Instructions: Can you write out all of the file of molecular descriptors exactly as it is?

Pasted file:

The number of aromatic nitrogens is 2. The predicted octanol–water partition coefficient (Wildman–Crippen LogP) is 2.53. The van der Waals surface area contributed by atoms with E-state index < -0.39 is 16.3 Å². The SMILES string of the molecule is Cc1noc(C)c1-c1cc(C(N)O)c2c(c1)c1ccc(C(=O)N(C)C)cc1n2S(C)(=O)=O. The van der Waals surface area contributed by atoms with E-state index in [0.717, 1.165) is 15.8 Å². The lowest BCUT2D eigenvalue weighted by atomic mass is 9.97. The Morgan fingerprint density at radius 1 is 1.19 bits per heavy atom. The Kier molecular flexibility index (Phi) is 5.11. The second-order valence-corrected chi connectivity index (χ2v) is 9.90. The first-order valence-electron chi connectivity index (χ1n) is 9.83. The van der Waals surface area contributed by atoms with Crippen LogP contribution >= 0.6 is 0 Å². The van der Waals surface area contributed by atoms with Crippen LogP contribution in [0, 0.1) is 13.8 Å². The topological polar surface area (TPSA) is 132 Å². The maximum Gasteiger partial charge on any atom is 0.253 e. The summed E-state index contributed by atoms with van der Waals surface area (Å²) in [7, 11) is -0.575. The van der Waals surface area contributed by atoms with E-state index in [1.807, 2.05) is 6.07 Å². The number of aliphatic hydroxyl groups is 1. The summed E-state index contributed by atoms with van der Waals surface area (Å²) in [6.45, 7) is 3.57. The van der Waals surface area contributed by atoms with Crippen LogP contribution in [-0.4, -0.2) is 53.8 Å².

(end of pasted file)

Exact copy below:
The number of aromatic nitrogens is 2. The predicted octanol–water partition coefficient (Wildman–Crippen LogP) is 2.53. The van der Waals surface area contributed by atoms with E-state index < -0.39 is 16.3 Å². The SMILES string of the molecule is Cc1noc(C)c1-c1cc(C(N)O)c2c(c1)c1ccc(C(=O)N(C)C)cc1n2S(C)(=O)=O. The van der Waals surface area contributed by atoms with E-state index in [0.717, 1.165) is 15.8 Å². The lowest BCUT2D eigenvalue weighted by atomic mass is 9.97. The Morgan fingerprint density at radius 1 is 1.19 bits per heavy atom. The Kier molecular flexibility index (Phi) is 5.11. The second-order valence-corrected chi connectivity index (χ2v) is 9.90. The first-order valence-electron chi connectivity index (χ1n) is 9.83. The van der Waals surface area contributed by atoms with Crippen LogP contribution >= 0.6 is 0 Å². The van der Waals surface area contributed by atoms with Crippen LogP contribution in [0, 0.1) is 13.8 Å². The topological polar surface area (TPSA) is 132 Å². The maximum Gasteiger partial charge on any atom is 0.253 e. The summed E-state index contributed by atoms with van der Waals surface area (Å²) in [7, 11) is -0.575. The van der Waals surface area contributed by atoms with E-state index in [1.807, 2.05) is 6.07 Å². The number of aliphatic hydroxyl groups is 1. The summed E-state index contributed by atoms with van der Waals surface area (Å²) in [6.45, 7) is 3.57. The van der Waals surface area contributed by atoms with Crippen LogP contribution in [-0.4, -0.2) is 53.8 Å².